Tesla Model 3 Fails To Secure Recommend Rating By Consumer Reports

The Tesla Model 3 is often billed as a revolutionary vehicle that will bring electric motoring to the masses but it’s just lost a coveted recommended rating by Consumer Reports.

In a post, the organization says there’s a lot of like about the Model 3 but the car has some “big flaws” that kept it from earning a recommended rating. One of the biggest problems discovered by the group was an extremely long braking distance.

As Consumer Reports explains, the Model 3 required 152 feet (46.3 meters) to stop from 60 mph (96 km/h). The publication says this is “far worse than any contemporary car we’ve tested” and about 7 feet (2.1 meters) longer than the Ford F-150.

Tesla, unsurprisingly, disputed this and claimed their tests have shown the car only needs 133 feet (40.5 meters) to stop from 60 mph (96 km/h). A Tesla spokesperson added stopping distances depend on a variety of factors including weather conditions, the temperature and the road surface – among other things.

Consumer Reports is sticking to their finding as they explained the “test is based on an industry-standard procedure designed by SAE International” and the test was conducted multiple times with a cool down period in between runs. However, the group noted their first test resulted in a distance of around 130 feet (39.6 meters) but they weren’t able to replicate that distance even after allowing the brakes to cool overnight. CR managed to obtain a second Model 3 to verify their findings and the organization says the results with that car were “almost identical” to the first.

Besides the long braking distances, the Model 3 was criticized for placing virtually all controls and displays within the vehicle’s 15-inch touchscreen. Consumer Reports also wasn’t a fan of the car’s stiff ride, unsupportive rear seats and excessive wind noise.

The news wasn’t all bad as the organization was impressed by the car’s handling and performance. The Model 3 also posted the longest range of any electric vehicle tested by Consumer Reports as it was able to travel 350 miles (563 km) on a single charge.

  • LWOAP

    Ok, so you have good things and you have bad things. It’s not a death sentence for the car it just means Consumer Reports doesn’t recommend it. I’m sure people who are cross shopping a Tesla Model 3 isn’t going to take advice from CR. One thing I do agree on is the controls being placed in that giant touchscreen. That can’t be convenient or comfortable on long journeys especially if you want to do something like turn up the radio or activate the air condition.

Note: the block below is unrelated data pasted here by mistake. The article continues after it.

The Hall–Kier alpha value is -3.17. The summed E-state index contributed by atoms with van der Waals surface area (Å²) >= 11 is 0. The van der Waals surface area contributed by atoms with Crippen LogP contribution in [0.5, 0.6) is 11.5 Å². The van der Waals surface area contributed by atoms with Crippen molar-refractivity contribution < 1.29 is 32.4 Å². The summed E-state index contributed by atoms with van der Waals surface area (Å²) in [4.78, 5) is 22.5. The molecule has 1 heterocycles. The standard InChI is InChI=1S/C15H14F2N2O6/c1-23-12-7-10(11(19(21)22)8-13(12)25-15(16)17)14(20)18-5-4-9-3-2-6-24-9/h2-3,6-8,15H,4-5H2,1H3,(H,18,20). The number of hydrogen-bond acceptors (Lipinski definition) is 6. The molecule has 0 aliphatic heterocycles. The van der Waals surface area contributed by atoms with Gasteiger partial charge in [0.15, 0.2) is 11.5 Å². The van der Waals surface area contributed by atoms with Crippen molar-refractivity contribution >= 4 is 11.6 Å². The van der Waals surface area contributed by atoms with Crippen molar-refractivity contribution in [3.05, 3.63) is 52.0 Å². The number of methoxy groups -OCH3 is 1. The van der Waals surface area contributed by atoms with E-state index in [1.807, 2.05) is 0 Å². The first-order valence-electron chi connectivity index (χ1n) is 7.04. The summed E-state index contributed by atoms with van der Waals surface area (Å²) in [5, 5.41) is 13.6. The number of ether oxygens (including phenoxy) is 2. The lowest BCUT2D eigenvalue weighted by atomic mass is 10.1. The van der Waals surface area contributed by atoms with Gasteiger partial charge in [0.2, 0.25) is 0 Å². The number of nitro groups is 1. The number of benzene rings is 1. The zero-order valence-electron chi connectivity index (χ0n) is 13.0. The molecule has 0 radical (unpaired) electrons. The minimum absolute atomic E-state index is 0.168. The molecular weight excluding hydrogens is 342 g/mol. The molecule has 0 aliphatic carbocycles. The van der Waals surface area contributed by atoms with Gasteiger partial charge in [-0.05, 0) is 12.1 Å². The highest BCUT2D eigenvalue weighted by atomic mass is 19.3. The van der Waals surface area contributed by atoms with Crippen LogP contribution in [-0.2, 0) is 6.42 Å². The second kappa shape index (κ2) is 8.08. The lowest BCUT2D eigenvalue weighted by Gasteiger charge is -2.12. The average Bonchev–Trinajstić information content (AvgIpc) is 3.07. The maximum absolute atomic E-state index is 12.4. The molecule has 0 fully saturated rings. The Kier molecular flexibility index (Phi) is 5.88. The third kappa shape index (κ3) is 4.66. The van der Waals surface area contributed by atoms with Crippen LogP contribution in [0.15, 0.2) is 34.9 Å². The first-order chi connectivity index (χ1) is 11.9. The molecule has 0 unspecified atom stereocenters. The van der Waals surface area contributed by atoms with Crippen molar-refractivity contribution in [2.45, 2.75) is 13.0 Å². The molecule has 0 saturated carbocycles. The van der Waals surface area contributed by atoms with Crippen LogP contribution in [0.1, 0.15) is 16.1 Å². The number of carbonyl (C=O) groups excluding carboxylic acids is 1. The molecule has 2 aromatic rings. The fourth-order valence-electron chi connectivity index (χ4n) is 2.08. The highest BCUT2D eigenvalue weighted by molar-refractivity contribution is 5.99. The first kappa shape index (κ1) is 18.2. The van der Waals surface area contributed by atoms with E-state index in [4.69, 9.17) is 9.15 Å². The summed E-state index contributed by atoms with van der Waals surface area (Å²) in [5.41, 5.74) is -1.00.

Ok, that’s my semi-neutral Tesla comment quota for the day.

    • Nick099

      The areas of concern speak to quality and reliability.

      Make all the excuses you wish, it takes years to make a quality vehicle…if at all.

      Musk’s biggest problem is his over-promising and under-delivering.

      • LWOAP

        Did you read the spoiler tag?

  • Galaxium

    I don’t think that many C-Class/A4/3-Series will actually convert over to the Model 3. Nowhere good as the established marques in any regard.

    The only people who will buy this, I think, will be those who are just looking for an electric appliance that looks decent (even though everything else in the segment looks better than it).

    • Dr Strangefingger

      Or just brand douches.

    • Axiom Ethos

      Funny how BMW admitted they’re already losing sales to the Model 3. You couldn’t be more out of touch. Half a million reservations for a 3 and you think the icers aren’t converting. Hrmm I wonder where else they’re coming from. Not to mention it’s faster than all of them.

      • Galaxium